Plaintiffs contend that the trespass and nuisance causes of action, which replace the injury to real and personal property cause of action, are based on the same facts and circumstances alleged in the original complaint. Plaintiffs contend that there is no prejudice to Two Eleven Spalding or to Sugar for having to defend against these claims. Although Two Eleven Spalding objects to the addition of the trespass and nuisance causes of action, Two Eleven Spalding does not identify any new facts alleged in the proposed TAC that did not already exist in the SAC. As Two Eleven Spalding itself notes, the trespass and nuisance causes of action are predicated on Two Eleven Spalding’s alleged “actions and/or omissions [that] caused water to enter Plaintiffs’ property.” (Ben-Zvi Decl., Ex. 1, Proposed TAC, ¶¶ 73, 77.) Though not specifically identified by Plaintiffs in their papers, these allegations exist in the SAC. (See, e.g., Ben-Zvi Decl., Ex. 3, SAC, ¶¶ 22, 35, 36.) Therefore, the Court finds that any prejudice to Two Eleven Spalding as a result of these changes would not warrant denial of leave to amend.

With regard to the addition of the new cause of action for intentional interference with contract (including a claim for punitive damages), Two Eleven Spalding contends that Plaintiffs have been dilatory in making this amendment and that the delay has been prejudicial. Plaintiffs seek to charge Two Eleven Spalding with interference with Plaintiffs’ contractual relationship with Safeco. Plaintiffs assert that documents produced during discovery (beginning in late 2017) revealed that Two Eleven Spalding sent false and misleading statements to Safeco concerning the cause of delays in Plaintiffs’ reconstruction of their property, and that based on these statements, Safeco cut off insurance benefits to Plaintiffs. (Motion, p. 7: 10-15; Ben-Zvi Decl., ¶ 6.) Two Eleven Spalding separately contends that Plaintiffs have been dilatory and that the delay has prejudiced Two Eleven Spalding because it has already begun its preparations for trial, including reserving a summary judgment/adjudication hearing date. Two Eleven Spalding also contends that the filing of the proposed TAC will result in more motions directed to the pleading, i.e., demurrer or motion to strike, and more discovery. Two Eleven Spalding contends that trial would need to be continued, which would increase the costs of litigation. Finally, Two Eleven Spalding contends that the intentional interference with contract cause of action fails to state a cause of action and is time-barred, as it would not relate back to the original complaint.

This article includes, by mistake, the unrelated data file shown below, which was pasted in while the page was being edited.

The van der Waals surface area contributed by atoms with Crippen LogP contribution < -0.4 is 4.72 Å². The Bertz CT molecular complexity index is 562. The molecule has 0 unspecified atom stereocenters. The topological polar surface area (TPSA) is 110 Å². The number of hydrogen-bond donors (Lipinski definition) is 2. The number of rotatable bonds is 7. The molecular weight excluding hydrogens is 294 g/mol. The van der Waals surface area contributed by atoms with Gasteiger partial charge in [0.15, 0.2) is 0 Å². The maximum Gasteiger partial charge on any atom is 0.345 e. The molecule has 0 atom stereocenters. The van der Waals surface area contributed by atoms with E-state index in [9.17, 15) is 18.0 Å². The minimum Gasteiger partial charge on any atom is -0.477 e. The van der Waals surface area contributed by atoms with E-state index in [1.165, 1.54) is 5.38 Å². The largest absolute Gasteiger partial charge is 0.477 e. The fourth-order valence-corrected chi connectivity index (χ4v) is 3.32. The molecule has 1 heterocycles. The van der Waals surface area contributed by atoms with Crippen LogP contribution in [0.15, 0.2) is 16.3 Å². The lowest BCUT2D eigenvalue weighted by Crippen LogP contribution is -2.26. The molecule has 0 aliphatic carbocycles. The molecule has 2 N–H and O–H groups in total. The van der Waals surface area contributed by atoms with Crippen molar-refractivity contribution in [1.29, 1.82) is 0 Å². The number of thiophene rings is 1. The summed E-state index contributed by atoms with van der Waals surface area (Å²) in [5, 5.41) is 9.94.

In reply, Plaintiffs assert that a cause of action has been sufficiently stated and that the statute of limitations would not bar the cause of action because it is grounded on the same general set of facts as in the original complaint and because the statute does not begin to run until the discovery of the facts essential to the claim. In any event, as noted by Plaintiffs, the “preferable practice would be to permit the amendment and allow the parties to test its legal sufficiency by demurrer, motion for judgment on the pleadings or other appropriate proceedings” (Kittredge Sports Co. v. Superior Court (1989) 213 Cal.App.3d 1045, 1048.) Further, Plaintiffs contend that Two Eleven Spalding will not be prejudiced by the amendments because there is still time for additional discovery and trial may need to be continued in any case because Sugar has yet to have a guardian ad litem appointed in this case, which has stalled discovery vis-à-vis Sugar. The Court agrees and finds that Two Eleven Spalding has not demonstrated that it will be unduly prejudiced by the amendments. Any issues with the legal sufficiency of the TAC can and should be tested by demurrer or motion to strike, as appears to be the stated intent of the non-opposing defendants.


Based on the foregoing, Plaintiffs’ motion for leave to file the TAC is granted. Plaintiffs are ordered to file and serve the TAC within 3 days of this Order.

Plaintiffs are ordered to give notice of this ruling.

DATED:  June 26, 2018                                 ________________________________

Hon. Teresa A. Beaudet

Judge, Los Angeles Superior Court